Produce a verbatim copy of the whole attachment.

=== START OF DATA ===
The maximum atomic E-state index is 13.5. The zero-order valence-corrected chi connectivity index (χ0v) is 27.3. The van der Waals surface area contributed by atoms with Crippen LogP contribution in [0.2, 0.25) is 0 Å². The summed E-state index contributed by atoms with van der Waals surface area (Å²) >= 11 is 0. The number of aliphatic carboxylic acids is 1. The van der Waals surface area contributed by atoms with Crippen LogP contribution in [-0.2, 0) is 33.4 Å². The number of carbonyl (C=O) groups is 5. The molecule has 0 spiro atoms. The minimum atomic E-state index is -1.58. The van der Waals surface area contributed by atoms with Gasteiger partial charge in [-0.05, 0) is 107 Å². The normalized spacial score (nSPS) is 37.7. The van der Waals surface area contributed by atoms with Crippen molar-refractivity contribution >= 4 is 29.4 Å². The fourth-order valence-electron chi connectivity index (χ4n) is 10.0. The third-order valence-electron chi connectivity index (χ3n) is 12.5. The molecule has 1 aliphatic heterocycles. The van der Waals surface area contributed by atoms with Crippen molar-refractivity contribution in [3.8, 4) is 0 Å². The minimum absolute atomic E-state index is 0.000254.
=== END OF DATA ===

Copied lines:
The maximum atomic E-state index is 13.5. The zero-order valence-corrected chi connectivity index (χ0v) is 27.3. The van der Waals surface area contributed by atoms with Crippen LogP contribution in [0.2, 0.25) is 0 Å². The summed E-state index contributed by atoms with van der Waals surface area (Å²) >= 11 is 0. The number of aliphatic carboxylic acids is 1. The van der Waals surface area contributed by atoms with Crippen LogP contribution in [-0.2, 0) is 33.4 Å². The number of carbonyl (C=O) groups is 5. The molecule has 0 spiro atoms. The minimum atomic E-state index is -1.58. The van der Waals surface area contributed by atoms with Gasteiger partial charge in [-0.05, 0) is 107 Å². The normalized spacial score (nSPS) is 37.7. The van der Waals surface area contributed by atoms with Crippen molar-refractivity contribution >= 4 is 29.4 Å². The fourth-order valence-electron chi connectivity index (χ4n) is 10.0. The third-order valence-electron chi connectivity index (χ3n) is 12.5. The molecule has 1 aliphatic heterocycles. The van der Waals surface area contributed by atoms with Crippen molar-refractivity contribution in [3.8, 4) is 0 Å². The minimum absolute atomic E-state index is 0.000254.